The African Way

“What did you learn?”

It’s a question I love to ask following a big event. Mainly because I don't want to miss the main thing God meant for me to learn. I believe we can certainly learn something from everyday experiences but there are major events that are designed--some may even say destined- by God to deeply impact our transformational process. This was one of those experiences for me.

“What did you learn?” 

I smiled and waited like a dog anticipating a bone. The sound technician adjusted the audio recorder Radio Joy used to record each of the jam-packed leadership sessions of the four-day event we hosted. I could sense his internal wheels were turning. I wondered if there was something wrong with the equipment. My curiosity quickly gave way to concern. He seemed to be deep in thought. Was he searching for an answer? Would he offer a simple one-word answer that would please me or would it be authentic and honest. He chose the latter.

Without looking directly at me his words simply floated in the space between us, “Your question has many levels, Pastor.” He peered through this Ben Franklin style spectacles at the audio recorder still determined and focused as he tinkered with it perched at the top of its stand. I was hoping for a quick polite answer. A session I was scheduled to teach was about to begin. Delegates were already streaming into the Community Center. Some were already seated excitedly chatting in groups of three or four. I hoped he would reveal the Radio Joy audio team learned some great insight into sound design or how they could implement a new piece of equipment.

“If you're asking me if we learned something we can use at Radio Joy--then, yes. We learn a great deal every time we do events like this. But, I don't think you're asking me that question.”

I suddenly got the overwhelming feeling like I had unexpectedly waded into the weeds. I felt like I was getting sucked into something. I was clearly unprepared. I truly did not want to engage in a sublime intellectual conversation minutes before my next talk. I simply wanted a one-word, high-five answer and move on. The sound technician lowered his arms from the recorder and turned toward me after he accomplished his task. The same intense precision now fully focused on me. His patient gentle demeanor was disarming. He was genuinely ready and willing to engage. But, I backed away and tried to backpedal out of what became an awkward situation for me.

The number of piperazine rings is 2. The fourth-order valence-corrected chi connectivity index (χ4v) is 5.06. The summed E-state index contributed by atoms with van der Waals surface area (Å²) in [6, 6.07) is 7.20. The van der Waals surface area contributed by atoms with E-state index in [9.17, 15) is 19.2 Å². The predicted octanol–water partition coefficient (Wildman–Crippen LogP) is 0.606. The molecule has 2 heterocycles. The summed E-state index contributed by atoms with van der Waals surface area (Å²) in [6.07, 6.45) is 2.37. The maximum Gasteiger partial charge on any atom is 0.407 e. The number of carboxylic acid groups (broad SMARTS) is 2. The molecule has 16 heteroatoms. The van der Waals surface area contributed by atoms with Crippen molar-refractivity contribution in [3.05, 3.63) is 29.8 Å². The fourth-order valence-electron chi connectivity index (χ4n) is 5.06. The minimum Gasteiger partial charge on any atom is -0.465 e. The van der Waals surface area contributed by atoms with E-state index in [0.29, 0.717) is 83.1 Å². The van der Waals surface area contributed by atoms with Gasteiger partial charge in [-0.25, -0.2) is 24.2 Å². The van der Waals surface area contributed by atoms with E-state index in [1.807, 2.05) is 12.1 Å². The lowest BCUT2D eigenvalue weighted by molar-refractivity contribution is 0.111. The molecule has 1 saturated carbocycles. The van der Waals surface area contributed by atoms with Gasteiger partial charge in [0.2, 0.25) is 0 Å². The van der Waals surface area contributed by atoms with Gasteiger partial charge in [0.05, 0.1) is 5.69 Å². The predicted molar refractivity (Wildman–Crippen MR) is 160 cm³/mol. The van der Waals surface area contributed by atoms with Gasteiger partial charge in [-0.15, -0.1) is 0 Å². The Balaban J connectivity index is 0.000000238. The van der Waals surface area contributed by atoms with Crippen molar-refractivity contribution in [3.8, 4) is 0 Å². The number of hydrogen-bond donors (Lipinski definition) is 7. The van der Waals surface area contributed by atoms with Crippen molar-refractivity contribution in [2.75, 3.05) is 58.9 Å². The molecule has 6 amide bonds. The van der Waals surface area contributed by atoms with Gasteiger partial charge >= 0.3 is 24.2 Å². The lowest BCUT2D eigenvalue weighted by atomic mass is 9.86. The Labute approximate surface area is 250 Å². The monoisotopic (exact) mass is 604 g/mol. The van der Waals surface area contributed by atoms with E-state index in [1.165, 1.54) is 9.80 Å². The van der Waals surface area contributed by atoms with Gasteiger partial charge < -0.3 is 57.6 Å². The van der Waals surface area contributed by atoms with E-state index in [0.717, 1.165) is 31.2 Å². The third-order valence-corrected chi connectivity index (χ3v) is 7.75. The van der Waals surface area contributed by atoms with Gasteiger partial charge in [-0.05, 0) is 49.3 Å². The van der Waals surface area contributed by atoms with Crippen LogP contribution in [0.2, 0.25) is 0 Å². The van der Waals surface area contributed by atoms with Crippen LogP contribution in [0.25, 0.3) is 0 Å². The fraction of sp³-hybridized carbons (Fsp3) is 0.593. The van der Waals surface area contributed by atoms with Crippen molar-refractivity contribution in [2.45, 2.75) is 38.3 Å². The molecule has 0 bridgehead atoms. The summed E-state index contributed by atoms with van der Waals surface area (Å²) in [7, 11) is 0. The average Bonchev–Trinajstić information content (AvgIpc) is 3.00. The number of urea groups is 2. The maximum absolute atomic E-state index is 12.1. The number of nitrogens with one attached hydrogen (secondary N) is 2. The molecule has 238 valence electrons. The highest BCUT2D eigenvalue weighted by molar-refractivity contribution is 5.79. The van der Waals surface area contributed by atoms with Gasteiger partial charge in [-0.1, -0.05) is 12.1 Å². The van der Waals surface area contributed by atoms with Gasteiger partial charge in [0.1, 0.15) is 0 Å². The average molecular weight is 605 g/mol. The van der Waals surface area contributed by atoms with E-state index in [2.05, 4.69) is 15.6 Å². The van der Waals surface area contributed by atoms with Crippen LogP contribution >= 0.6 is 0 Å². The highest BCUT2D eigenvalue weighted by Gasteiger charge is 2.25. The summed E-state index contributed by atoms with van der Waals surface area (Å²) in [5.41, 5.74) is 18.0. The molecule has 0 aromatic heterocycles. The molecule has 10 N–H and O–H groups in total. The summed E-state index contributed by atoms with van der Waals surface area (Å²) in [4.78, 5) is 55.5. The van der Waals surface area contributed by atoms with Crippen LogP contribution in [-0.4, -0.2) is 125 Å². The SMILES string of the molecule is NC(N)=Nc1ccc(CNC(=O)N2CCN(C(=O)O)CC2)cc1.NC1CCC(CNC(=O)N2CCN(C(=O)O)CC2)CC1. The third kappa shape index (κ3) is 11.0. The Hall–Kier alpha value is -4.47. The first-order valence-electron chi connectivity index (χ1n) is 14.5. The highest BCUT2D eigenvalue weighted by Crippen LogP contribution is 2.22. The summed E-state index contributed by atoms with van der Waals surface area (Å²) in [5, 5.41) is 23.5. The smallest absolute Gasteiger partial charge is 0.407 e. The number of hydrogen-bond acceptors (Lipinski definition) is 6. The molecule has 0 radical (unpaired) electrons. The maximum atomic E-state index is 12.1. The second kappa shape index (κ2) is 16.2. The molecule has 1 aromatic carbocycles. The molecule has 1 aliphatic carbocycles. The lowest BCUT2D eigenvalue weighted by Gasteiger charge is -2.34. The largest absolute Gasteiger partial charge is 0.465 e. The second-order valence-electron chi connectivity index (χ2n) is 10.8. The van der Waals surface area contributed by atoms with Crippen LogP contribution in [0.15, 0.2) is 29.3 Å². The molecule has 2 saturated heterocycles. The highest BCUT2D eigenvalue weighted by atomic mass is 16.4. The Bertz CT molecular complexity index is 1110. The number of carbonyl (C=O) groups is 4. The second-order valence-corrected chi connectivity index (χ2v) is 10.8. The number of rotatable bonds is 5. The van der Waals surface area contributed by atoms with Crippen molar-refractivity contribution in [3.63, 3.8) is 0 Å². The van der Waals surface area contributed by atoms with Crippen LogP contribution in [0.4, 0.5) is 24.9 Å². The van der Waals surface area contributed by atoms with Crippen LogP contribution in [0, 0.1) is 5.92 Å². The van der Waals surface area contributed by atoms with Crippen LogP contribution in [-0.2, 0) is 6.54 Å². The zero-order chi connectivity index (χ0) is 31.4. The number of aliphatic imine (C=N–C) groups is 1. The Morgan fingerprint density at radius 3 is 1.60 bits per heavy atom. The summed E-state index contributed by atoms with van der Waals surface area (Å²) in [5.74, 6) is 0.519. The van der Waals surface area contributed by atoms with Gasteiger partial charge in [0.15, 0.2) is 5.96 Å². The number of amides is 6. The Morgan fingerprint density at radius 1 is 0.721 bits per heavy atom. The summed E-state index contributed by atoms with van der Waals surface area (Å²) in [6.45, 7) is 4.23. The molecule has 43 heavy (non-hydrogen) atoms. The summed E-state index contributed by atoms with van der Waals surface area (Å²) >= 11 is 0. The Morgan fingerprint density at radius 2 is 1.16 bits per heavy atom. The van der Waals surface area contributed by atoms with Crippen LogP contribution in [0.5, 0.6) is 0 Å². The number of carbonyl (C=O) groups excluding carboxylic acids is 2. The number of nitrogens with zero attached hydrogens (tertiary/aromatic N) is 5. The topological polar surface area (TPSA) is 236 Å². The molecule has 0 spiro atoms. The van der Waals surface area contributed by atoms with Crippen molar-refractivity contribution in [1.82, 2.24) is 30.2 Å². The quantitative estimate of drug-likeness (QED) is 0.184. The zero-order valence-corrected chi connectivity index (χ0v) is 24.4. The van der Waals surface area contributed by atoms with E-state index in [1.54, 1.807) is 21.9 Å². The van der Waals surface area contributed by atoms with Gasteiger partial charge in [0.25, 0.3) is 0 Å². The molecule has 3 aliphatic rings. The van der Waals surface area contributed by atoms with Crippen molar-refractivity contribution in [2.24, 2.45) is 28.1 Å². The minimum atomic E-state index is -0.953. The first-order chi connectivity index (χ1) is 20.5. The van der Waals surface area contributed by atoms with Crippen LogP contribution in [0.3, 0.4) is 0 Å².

I quickly glanced at the clock and noted we were about to begin my next session. I nervously thanked him and excused myself from the conversation. His countenance fell. He appeared to be disappointed. I suspect he knew he hit the mark. The radio technician was also a great journalist. Later that same week I witnessed how far he would go for a great story. He seized the opportunity to get a great interview with a village elder during one of our mission expeditions. The man is clearly in his sweet spot and is willing to do great things for God in miraculous ways.

I'm not always ready to be generous with my internal world let alone reveal my idiosyncrasies. I’m far more stingy, especially when someone can see right through me and has detected there is something worth excavating. I noticed most of my African friends have this unique discernment quality. I found it alarmingly easy to be open, present and generous with them mostly because of their sincere authenticity. They were first generous toward me. They made the best of things and seized an opportunity when it was presented. They invest in meaningful conversation. I'd like to imagine I’ve stumbled onto something I will call ‘the African way.’ It's very different from the ‘American Way.’ It’s impossible to remain superficial or disconnected when someone you barely know can read your soul and help you discover your true self by simply asking a question.

Let’s talk more about generosity. I’m working on accepting generosity as a lifestyle not simply an adjective describing a feeling, event or person. Sunday we will have some ideas we want to share with you. Come to worship. Let’s start something that will make my African friends smile.

I’ve learned by now to be quite content whatever my circumstances. I’m just as happy with little as with much, with much as with little. I’ve found the recipe for being happy whether full or hungry, hands full or hands empty. Whatever I have, wherever I am, I can make it through anything in the One who makes me who I am. Philippians 4:11-12 The Message

-Pastor Jen